Outside of the NextGen, the biggest story of the week revolved around a member of the big four. Former world number one Andy Murray had his best run since coming back from injury in June. The Scot won three matches in a row for the first time in over a year, reaching the quarterfinals where he was forced to withdraw due to exhaustion. Rain wreaked havoc throughout the week, forcing Murray’s third-round match to start after 11 pm. That match took over three hours, ending at 3:02 am local time, with the Scot breaking down in tears after the victory.
When Fabio Fognini wins on clay, like he did two weeks ago in Bastad, it comes as little surprise. When he’s on, the Italian is an elite clay court player. Hard courts are a different story. The erratic Fognini showed again this past week at the Los Cabos Open what he is capable on when he is dialed, dropping only the first set of his first match on his way to the title, his second in three weeks. That included cruising past world number four Juan Martin del Potro in the final in straight sets.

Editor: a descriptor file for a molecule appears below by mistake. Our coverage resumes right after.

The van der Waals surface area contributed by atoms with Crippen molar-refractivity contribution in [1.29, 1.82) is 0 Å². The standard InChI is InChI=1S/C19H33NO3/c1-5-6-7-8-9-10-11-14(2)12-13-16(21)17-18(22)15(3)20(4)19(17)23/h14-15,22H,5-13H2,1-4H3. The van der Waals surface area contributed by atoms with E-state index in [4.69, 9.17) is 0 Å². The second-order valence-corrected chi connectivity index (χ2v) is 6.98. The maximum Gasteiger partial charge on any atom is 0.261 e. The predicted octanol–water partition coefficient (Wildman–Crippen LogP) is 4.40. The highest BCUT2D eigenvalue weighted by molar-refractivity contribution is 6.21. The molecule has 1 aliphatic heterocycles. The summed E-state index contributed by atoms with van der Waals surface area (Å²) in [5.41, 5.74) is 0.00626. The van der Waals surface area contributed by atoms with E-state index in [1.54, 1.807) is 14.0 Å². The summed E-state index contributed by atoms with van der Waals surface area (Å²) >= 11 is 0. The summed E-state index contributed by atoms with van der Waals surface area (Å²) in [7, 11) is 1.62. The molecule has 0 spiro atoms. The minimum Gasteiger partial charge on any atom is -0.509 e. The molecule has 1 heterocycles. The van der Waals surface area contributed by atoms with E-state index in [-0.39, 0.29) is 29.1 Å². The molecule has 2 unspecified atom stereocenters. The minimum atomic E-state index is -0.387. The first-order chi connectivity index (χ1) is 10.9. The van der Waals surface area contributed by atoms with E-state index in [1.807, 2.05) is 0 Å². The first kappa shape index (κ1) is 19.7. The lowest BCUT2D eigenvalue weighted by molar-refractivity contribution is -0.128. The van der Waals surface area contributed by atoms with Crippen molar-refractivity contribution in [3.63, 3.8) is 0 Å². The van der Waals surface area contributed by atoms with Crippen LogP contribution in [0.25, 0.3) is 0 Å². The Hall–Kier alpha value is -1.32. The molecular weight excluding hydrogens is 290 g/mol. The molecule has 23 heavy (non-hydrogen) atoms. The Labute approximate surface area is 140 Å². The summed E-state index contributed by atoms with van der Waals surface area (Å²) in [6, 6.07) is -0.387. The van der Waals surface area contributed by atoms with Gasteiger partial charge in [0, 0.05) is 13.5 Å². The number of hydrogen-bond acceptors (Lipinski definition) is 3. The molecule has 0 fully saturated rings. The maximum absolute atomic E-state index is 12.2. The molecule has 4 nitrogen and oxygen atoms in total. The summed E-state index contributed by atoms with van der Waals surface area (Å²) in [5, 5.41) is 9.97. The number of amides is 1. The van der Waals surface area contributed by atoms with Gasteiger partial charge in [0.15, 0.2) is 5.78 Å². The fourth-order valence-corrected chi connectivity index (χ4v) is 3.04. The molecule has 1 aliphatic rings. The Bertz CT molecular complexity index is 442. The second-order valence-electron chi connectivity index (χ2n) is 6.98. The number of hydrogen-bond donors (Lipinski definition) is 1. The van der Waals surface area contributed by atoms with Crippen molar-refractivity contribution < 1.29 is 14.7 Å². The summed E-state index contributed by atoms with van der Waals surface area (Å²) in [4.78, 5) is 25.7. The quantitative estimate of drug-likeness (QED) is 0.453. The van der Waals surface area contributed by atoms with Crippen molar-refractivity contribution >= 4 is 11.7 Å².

Fognini was fortunate to not have to face a single seeded player to reach the final, although he did have to go through Brit Cameron Norrie in the semifinals, who reached his second semifinal in as many weeks. Del Potro had a straightforward run, not dropping a set until the final, where he was shockingly dispatched by Fognini.
Many of the post-Wimbledon tournaments so far have been full of surprises and the Generali Open in Kitzbuhel may have topped them all. Despite having home-favourite and world number eight Dominic Thiem leading the field, it would be Martin Klizan claiming the title in an all-qualifier final. For only the second time since 1990, two men needed to go through qualifying to reach the main draw, only to take full advantage and meet in the final. On this occasion, it was Klizan cruising past Denis Istomin in straight sets to claim the sixth title of his career.